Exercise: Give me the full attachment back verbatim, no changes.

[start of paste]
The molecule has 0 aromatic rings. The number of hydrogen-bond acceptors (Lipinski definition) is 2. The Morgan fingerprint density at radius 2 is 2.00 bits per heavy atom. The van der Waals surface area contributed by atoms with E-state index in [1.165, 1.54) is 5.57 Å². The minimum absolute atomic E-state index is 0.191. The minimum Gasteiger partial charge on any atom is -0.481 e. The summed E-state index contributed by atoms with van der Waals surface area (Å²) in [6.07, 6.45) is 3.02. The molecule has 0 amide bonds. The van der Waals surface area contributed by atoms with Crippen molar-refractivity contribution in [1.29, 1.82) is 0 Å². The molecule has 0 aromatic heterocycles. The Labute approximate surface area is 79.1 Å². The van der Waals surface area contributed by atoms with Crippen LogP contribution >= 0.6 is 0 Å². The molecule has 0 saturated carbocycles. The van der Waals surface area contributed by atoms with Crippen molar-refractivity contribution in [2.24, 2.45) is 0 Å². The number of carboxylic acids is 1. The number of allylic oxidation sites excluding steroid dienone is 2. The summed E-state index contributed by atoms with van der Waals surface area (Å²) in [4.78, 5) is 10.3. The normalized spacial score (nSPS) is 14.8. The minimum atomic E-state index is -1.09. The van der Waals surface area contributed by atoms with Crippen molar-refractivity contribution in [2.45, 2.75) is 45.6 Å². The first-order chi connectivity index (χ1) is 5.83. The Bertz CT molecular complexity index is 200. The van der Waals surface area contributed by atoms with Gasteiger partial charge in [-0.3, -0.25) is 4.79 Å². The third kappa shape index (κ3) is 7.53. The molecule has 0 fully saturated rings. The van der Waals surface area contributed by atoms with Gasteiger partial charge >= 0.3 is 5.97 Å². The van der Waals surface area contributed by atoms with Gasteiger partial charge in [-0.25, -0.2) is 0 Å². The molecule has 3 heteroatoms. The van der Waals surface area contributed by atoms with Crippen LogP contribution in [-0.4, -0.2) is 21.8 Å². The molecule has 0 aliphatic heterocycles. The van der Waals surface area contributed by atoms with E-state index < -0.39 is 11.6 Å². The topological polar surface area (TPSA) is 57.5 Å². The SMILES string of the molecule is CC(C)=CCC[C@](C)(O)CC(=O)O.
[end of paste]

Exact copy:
The molecule has 0 aromatic rings. The number of hydrogen-bond acceptors (Lipinski definition) is 2. The Morgan fingerprint density at radius 2 is 2.00 bits per heavy atom. The van der Waals surface area contributed by atoms with E-state index in [1.165, 1.54) is 5.57 Å². The minimum absolute atomic E-state index is 0.191. The minimum Gasteiger partial charge on any atom is -0.481 e. The summed E-state index contributed by atoms with van der Waals surface area (Å²) in [6.07, 6.45) is 3.02. The molecule has 0 amide bonds. The van der Waals surface area contributed by atoms with Crippen molar-refractivity contribution in [1.29, 1.82) is 0 Å². The molecule has 0 aromatic heterocycles. The Labute approximate surface area is 79.1 Å². The van der Waals surface area contributed by atoms with Crippen LogP contribution >= 0.6 is 0 Å². The molecule has 0 saturated carbocycles. The van der Waals surface area contributed by atoms with Crippen molar-refractivity contribution in [2.24, 2.45) is 0 Å². The number of carboxylic acids is 1. The number of allylic oxidation sites excluding steroid dienone is 2. The summed E-state index contributed by atoms with van der Waals surface area (Å²) in [4.78, 5) is 10.3. The normalized spacial score (nSPS) is 14.8. The minimum atomic E-state index is -1.09. The van der Waals surface area contributed by atoms with Crippen molar-refractivity contribution in [2.45, 2.75) is 45.6 Å². The first-order chi connectivity index (χ1) is 5.83. The Bertz CT molecular complexity index is 200. The van der Waals surface area contributed by atoms with Gasteiger partial charge in [-0.3, -0.25) is 4.79 Å². The third kappa shape index (κ3) is 7.53. The molecule has 0 fully saturated rings. The van der Waals surface area contributed by atoms with Gasteiger partial charge >= 0.3 is 5.97 Å². The van der Waals surface area contributed by atoms with Gasteiger partial charge in [-0.25, -0.2) is 0 Å². The molecule has 3 heteroatoms. The van der Waals surface area contributed by atoms with Crippen LogP contribution in [-0.4, -0.2) is 21.8 Å². The molecule has 0 aliphatic heterocycles. The van der Waals surface area contributed by atoms with E-state index < -0.39 is 11.6 Å². The topological polar surface area (TPSA) is 57.5 Å². The SMILES string of the molecule is CC(C)=CCC[C@](C)(O)CC(=O)O.